Did you ever have someone say to you--"Say something funny?"
I find that the most difficult task in writing is to be intentionally funny AND original. Throwing in old jokes doesn't count even if you tailor them to your story. Can you give examples of intentionally funny lines (whether successful or not) you have created in context, or just make up something funny on the spot as a challenge.
Since I brought it up, I will begin by creating a one-liner. It is up to the reader to determine if it is, indeed, funny, but at the time I wrote it, I thought it was.
Did you hear about the masochist who went to his doctor for pain pills? He came back a week later to complain that he took them and he wasn't feeling any pain.
In context, I wrote a vignette in which two characters were discussing the viability of moving to Sarasota Florida.
One was unconvinced and the other gave a list of reasons why the move was a positive thing.
The other replied, "Yeah, I agree with all that, but Sarasota? I'd rather have a can a' soda." BRAAACK!
So, throw a one-liner, a shaggy dog story, a paradox, metaphor or simile that aims for a chuckle, a laugh, or if you have it in you, one that can get someone to pee his or her pants. Too many writers are so bleeping serious that they ought to be funeral directors. Time to lighten up people!
Pulled from my social media:
-My new book trailer is going to be a 108,000-minute YouTube video of me writing it.
-Tipping strippers with copies of "Infinite Jest" and "The Pale King" sounded a lot better in theory.
-I'm going to pull a Chris Gaines and write genre fiction under a fake name while wearing a cheap wig.
-You don't have writer's block. You just haven't taken the right pills yet.
-Holding out for iPhone12.
-I know you think big boobies are sexy, but nothing revs my engine more than a gal that knows the difference between: their, they're, and there.
@Brandon - I got a giggle out of the Chris Gaines and the stripper one.
My sense of humor is terrible. My most recent "joke" consisted of a list of the most awkward things to buy during a single trip to Wal-Mart: pregnancy test, condoms, turkey bastor, long metal tongs.
I can't tell a joke to save me.
I think humor is largely subjective. Some people like obvious humor and other people like dry, subtle humor. I am somewhere inbetween. I personally hate Adam Sandler type movies where the humor is all toilet humor and about being loud and obnoxious as possible. I like British humor that is dry and witty but not ALL the time. Personally I prefer satire or sarcasm.
I think some of the "funniest" opening lines I wrote were as follows. Again, what I think of as funny might be stupid to you.
--The world was ending and all Zack Peterson cared about was whether or not his hair looked cool.
--When rich people suffer God cares more because they can buy those gold houses in Heaven that everyone else can't afford.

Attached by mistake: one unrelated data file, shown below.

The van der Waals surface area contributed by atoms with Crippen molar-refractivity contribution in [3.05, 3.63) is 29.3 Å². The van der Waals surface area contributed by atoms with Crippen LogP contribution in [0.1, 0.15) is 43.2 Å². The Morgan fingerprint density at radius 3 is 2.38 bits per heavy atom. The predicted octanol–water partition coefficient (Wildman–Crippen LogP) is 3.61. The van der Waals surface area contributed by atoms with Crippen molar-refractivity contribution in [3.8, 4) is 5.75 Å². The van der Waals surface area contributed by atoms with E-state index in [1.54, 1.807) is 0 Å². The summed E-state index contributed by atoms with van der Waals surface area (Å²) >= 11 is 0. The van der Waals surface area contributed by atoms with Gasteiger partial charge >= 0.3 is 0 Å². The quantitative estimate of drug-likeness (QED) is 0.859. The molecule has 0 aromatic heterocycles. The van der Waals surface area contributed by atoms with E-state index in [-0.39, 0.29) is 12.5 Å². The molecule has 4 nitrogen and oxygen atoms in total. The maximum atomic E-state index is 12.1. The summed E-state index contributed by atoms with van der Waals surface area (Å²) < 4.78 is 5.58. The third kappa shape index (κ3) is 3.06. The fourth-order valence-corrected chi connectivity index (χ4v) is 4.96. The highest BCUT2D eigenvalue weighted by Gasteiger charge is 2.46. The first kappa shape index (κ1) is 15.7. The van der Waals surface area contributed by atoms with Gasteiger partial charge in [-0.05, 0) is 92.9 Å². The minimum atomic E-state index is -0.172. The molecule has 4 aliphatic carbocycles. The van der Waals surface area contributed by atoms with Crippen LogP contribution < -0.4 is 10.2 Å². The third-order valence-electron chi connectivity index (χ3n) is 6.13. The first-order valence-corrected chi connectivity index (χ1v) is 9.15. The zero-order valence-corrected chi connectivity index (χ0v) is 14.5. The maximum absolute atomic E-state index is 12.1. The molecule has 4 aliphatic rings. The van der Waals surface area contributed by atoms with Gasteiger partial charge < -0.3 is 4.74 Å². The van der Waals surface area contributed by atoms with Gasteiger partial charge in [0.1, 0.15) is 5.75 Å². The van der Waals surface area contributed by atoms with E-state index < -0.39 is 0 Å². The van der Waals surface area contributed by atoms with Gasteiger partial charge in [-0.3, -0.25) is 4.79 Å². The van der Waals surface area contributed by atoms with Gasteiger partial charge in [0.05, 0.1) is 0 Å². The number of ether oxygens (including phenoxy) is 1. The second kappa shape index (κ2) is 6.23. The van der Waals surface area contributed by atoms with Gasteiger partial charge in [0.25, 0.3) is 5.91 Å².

---Jason's life truly began the day he got hit by the bus.
---She updated her Facebook status to dead.
If you want humor, you really can't go wrong with Albert Brooks http://twitter.com/#!/AlbertBrooks
She got her literary tattoo in Comic Sans.
What's the difference between a cat and a comma?
One has claws at the end of its paws and one is a pause at the end of a clause.
Ba dum tsss
Am I doin' it right?
Thanks. I'll be here all week. Try the veal, it's great.
As I wrote on the last thread on humor, I'm a humor writer. But I'm not a "joke teller" and I'm not sure if I've ever told a joke in person (although I may sometimes say funny things in person). As far as my writing, I don't feel like it contains jokes (although I don't know how else to describe writing humorous content). And my humor comes automatically when I write and I need to make a concentrated effort to "shut it off." If I make a conscious attempt write humor, it ends up sucking. And I lack the self-awareness as far as when I write something that is funny and when I write something humorous-ish that just isn't. I used to have this self-awareness long ago but lost it for reasons that I cannot determine. It's to bad because back when I had the self-awareness, if I wrote a bad joke (or whatever), I would either rewrite it again and again until it was good joke or cut it out entirely (I'm using the word, "joke" here because I don't know how else to describe it).
Anyway, I feel like writing humor is something that cannot be learned and is just something ingrained in an author. But perhaps I'm wrong and it may be possible to study humor to become a better humor writer through it. I read a book on humor writing a while back (it may have been a Reader's Digest book) and found it pretty bad. As I mentioned in the last thread, here's the one book that I would recommend (and it is extremely short and there's a big discount for it on Amazon although your likely to find it in a library or through an interlibrary loan): http://www.amazon.com/Stop-Youve-Heard-This-Philosophy/dp/B005DICX2W/ref=sr_1_1?ie=UTF8&qid=1320437434&sr=8-1
Also, I've met people who are hilarious in person but don't write humor. I guess it has a lot of humor has to do with "timing," and although timing is definitely imprtant in humor writing, it is even more important to humor that is spoken rather than written.
"Did you hear about the masochist who went to his doctor for pain pills? He came back a week later to complain that he took them and he wasn't feeling any pain."
Well I laughed.
I think the funniest thing about this thread is that no one can spell humour properly.